To say that the COVID-19 has brought about a volley of changes to our lives, would be a gross understatement. It has completely redefined our lifestyles. Along with these drastic changes, new words have been introduced to our lingo; namely ‘Quarantine’, ‘Doom Scrolling’, ‘Lockdown’ etc. But my favorite new word would undoubtedly be Huffington’s choice for the 2021 word of the year-’Resilience+’. The word indicates hope and a plethora of possibilities for this otherwise bleak epoch. 

Another reason I adore this word is because it has strong connections with the domain of Mental Health Awareness. 

I think issues regarding Mental Health have also gained considerable traction during the worldwise lockdown. The one good thing that has come out of the pandemic, if you ask me. 

As students of a premier institute of technology in India, I am sure that many of us have or are still grappling with mental health issues or maybe are in denial. It can be defined as a three part issue- identifying the problem, breaking through the stigma and getting help and support. Needless to say, each stage comes with its own challenges. 

This article focuses on addressing the issue of understanding and identifying mental health problems. 

Now mental health is defined as “a state of well-being in which the individual realises his or her own abilities, can cope with the normal stresses of life, can work productively and fruitfully, and is able to make a contribution to his or her community”. This is the WHO definition.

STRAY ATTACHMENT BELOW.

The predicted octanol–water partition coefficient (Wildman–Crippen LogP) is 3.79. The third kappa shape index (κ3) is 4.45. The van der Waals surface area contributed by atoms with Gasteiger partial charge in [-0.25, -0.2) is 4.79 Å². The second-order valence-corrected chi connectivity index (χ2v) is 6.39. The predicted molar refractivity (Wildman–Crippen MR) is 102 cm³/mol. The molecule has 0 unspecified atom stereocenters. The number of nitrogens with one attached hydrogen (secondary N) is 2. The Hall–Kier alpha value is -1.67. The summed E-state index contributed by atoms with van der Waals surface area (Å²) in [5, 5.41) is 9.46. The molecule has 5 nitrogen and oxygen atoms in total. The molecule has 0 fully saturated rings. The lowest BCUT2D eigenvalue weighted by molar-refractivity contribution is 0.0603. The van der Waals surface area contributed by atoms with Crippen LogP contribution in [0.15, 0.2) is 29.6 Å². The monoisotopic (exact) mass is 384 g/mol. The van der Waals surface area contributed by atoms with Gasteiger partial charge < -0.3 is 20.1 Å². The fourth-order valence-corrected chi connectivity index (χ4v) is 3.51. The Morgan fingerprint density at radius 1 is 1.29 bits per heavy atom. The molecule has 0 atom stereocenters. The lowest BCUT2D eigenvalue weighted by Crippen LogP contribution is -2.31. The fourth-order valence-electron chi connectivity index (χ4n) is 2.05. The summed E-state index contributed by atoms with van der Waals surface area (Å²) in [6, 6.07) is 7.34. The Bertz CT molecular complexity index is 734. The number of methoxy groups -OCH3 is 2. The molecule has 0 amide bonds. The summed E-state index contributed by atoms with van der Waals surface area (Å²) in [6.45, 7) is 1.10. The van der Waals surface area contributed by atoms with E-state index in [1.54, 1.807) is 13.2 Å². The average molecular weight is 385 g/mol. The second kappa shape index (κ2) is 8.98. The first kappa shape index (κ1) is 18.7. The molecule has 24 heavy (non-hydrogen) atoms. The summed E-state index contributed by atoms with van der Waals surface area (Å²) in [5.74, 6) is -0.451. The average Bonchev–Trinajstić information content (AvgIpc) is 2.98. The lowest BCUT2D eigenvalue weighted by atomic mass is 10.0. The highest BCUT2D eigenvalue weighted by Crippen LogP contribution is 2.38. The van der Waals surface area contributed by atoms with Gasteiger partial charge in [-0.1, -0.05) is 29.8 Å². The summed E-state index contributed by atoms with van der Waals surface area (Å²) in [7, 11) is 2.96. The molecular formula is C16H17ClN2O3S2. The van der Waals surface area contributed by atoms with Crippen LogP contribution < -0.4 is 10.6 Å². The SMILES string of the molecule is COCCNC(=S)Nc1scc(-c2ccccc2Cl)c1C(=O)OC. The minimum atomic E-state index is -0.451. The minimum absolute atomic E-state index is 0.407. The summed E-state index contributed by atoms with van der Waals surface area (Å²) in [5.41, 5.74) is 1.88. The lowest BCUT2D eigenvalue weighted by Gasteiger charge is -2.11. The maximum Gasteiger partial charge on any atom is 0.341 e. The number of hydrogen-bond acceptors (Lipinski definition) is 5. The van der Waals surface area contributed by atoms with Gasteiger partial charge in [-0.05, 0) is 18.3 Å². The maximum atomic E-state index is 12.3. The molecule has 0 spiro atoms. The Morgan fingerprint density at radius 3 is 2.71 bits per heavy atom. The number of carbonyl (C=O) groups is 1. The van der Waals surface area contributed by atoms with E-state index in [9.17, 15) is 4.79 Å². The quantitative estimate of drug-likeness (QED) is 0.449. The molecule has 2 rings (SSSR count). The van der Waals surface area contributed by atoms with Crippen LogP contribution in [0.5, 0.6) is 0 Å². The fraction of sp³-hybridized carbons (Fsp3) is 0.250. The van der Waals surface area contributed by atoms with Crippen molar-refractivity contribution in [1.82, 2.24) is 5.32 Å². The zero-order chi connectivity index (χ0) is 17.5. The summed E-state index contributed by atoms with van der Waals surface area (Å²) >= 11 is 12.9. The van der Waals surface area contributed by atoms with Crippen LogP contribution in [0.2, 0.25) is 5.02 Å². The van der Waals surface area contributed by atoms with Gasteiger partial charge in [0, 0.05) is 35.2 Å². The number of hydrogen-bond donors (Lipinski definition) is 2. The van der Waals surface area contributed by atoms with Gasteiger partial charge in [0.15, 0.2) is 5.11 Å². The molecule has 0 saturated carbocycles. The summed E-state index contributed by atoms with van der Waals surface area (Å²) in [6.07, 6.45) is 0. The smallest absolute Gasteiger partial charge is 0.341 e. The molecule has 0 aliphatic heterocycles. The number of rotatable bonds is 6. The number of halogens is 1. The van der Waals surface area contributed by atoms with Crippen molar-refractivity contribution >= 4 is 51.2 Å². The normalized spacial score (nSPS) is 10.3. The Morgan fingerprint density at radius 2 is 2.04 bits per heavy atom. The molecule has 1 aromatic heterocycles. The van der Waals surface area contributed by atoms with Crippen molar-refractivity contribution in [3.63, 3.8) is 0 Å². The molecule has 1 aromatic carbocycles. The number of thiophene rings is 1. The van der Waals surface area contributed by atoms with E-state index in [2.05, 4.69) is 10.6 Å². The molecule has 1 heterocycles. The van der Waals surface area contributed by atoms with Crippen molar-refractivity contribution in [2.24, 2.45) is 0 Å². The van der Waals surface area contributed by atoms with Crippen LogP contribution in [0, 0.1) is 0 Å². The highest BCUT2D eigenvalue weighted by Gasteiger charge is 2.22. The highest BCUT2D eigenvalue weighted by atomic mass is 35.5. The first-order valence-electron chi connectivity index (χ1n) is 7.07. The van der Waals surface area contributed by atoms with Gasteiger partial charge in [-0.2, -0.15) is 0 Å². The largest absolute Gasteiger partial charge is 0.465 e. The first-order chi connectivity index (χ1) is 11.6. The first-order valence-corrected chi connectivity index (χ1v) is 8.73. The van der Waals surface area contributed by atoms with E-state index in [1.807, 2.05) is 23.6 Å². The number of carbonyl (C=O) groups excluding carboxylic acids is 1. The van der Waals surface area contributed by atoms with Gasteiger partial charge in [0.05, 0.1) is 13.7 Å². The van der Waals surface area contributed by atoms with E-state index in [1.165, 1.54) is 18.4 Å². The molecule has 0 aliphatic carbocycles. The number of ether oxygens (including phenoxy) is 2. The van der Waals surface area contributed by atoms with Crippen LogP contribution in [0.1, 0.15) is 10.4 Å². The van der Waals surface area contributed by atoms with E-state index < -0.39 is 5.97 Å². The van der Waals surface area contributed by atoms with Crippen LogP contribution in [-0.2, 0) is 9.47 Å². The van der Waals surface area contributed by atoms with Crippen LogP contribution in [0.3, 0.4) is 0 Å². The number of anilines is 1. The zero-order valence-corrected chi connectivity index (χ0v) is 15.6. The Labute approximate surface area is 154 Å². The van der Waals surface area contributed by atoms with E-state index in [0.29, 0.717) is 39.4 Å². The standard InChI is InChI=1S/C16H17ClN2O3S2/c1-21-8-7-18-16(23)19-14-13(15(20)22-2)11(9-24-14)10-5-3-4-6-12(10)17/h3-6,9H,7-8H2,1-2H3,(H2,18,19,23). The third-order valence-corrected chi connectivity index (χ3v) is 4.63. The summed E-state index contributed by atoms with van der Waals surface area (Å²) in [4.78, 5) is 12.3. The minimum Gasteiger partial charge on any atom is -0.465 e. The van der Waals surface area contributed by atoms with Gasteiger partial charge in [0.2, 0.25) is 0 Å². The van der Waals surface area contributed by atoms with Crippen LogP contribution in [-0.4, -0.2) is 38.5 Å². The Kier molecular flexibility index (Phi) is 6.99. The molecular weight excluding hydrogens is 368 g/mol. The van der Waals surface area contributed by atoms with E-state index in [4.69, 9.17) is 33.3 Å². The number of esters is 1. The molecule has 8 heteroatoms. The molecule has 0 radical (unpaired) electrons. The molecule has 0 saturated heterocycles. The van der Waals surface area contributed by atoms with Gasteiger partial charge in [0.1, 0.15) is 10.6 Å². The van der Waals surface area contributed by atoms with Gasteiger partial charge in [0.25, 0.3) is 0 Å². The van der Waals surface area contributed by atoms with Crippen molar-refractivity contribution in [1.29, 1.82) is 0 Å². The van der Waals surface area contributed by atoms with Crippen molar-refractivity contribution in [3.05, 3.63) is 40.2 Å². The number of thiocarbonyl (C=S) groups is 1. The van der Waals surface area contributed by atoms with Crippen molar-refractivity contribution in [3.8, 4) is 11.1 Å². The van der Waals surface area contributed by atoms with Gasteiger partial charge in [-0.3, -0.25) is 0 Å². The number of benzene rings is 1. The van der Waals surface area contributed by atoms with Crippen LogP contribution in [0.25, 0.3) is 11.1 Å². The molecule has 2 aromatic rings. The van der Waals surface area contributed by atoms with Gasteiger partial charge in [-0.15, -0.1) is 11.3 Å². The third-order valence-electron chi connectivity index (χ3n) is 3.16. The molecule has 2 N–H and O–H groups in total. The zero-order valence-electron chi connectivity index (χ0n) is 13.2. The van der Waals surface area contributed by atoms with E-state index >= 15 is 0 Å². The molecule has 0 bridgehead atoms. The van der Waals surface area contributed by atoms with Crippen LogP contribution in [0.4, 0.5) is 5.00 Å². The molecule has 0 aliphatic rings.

In layman terms it indicates the general psychological and emotional well-being of an individual. Good mental health is quintessential to a wholesome life. The importance of being mentally healthy is often disregarded in many communities. Unlike a broken arm, or a failing liver, unhealthy thinking patterns are intangible and hence many regard mental health as another excuse to escape work. Citing mental health issues is often frowned upon as it is an indication of something being wrong with the person. But just as medication and a cast can help heal a broken arm; medication, therapy and support helps heal emotional wounds as well. Would you want someone to live perpetually with a broken arm? Or would you rather have it fixed. The euphemism of a broken arms works perfectly here. The person who has a broken arm may or may not have caused it, it needs to be fixed and most importantly, there is a solution ie. a cure to a broken arm. Another thing, the sooner the arm is set, the better!

This article is here to help you understand the importance of good mental health and also to discuss what mental health issues are commonly found amongst college students.